The first church began in a home on the Day of Pentecost (Acts 2). Other early churches also met in homes. For example, Aquila and Prisca held church meetings in their home (1 Corinthians 16:19). A church also met in the home of Philemon (Philemon 1:2). Multiple house churches in Rome are mentioned in Romans 16.
A home church certainly can be biblical. It is important to keep in mind that the term "church" in the New Testament was used in reference to the gathering of believers rather than the building in which they met. A church gathering can meet in a home, an outdoor location, a church building, a cathedral, a school, a gymnasium, or any other structure suitable to corporate gatherings aimed at worshipping God.
The first church in Jerusalem actually consisted of both home gatherings and larger outdoor worship times. Acts 5:42 notes, "And every day, in the temple and from house to house, they did not cease teaching and preaching that the Christ is Jesus."
What did the first church practice? Acts 2:42-47 provides a description of the early church that included a focus on the apostles' teaching, fellowship, breaking of bread, and prayer (v. 42). In addition, people shared their resources to meet needs, God worked in mighty ways, and people joined the Christian movement on an ongoing basis.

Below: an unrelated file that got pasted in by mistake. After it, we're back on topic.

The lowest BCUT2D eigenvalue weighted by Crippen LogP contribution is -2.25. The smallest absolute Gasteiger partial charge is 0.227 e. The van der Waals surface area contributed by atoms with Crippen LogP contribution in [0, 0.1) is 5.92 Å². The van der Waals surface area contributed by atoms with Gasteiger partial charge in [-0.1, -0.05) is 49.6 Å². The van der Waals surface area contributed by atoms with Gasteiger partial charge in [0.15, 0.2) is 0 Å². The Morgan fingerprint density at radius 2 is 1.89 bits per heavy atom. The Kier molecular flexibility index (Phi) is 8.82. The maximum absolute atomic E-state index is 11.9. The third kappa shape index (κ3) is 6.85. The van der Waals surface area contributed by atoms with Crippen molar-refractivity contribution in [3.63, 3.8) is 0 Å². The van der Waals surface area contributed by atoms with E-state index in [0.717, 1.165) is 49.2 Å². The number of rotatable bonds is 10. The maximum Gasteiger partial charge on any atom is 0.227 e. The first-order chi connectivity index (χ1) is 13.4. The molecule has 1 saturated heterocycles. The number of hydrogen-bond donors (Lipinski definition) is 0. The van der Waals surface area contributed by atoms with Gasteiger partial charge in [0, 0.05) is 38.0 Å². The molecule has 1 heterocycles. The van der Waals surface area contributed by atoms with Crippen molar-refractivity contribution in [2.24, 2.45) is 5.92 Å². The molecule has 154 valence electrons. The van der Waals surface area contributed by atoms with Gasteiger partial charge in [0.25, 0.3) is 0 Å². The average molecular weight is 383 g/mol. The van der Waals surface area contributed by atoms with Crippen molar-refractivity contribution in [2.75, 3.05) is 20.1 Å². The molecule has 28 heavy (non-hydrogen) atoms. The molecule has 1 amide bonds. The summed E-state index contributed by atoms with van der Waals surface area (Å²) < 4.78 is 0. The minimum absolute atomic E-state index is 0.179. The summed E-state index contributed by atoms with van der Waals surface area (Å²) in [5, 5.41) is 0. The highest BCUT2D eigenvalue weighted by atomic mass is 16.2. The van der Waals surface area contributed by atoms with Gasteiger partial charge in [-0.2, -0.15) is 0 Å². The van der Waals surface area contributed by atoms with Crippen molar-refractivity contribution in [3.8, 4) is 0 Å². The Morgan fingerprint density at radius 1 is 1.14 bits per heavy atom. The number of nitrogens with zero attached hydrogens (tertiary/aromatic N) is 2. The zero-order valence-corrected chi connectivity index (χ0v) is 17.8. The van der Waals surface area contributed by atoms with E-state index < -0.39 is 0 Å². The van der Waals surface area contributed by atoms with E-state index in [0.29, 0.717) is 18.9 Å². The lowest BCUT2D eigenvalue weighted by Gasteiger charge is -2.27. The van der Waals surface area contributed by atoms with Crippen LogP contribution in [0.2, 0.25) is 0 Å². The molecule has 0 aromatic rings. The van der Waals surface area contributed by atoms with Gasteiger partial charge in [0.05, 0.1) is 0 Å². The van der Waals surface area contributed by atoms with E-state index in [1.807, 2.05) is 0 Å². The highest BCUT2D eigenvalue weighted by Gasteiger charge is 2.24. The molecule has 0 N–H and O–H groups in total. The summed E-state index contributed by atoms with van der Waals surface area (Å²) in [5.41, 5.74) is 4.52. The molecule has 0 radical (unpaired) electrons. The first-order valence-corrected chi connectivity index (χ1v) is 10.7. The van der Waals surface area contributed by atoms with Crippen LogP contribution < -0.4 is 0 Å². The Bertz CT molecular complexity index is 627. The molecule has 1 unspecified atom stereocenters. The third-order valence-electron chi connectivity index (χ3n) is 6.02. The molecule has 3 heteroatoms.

Three concerns are often mentioned regarding modern house churches. First, home churches are often non-traditional and do not "feel" like church to those accustomed to meeting in church buildings. This is a cultural issue and not a biblical concern. Some people will feel like they can worship better in a cathedral while others prefer a home. The issue here is not biblical, but cultural.
Second, home churches are sometimes started in opposition to what is seen as the institutional church. This motive could be seen as questionable. Churches are not intended to work as one congregation against another, but rather serve as parts of the same Christian family.
Third, home churches tend to lack the accountability of a larger church or church that is connected with a network or denomination of churches. In home churches, theological corruption or sinful moral practices can more easily become part of the lives of church members when there is no outside network of believers to help with theological beliefs or moral purity.
While home churches can serve as a biblical church, especially in remote locations or where there are few Christians, there are both other locations in which church gatherings can take place as well as concerns to address for those who choose to participate in a house church. Ultimately, the location is less important than the functions of the church, ultimately serving to worship God and to make disciples.
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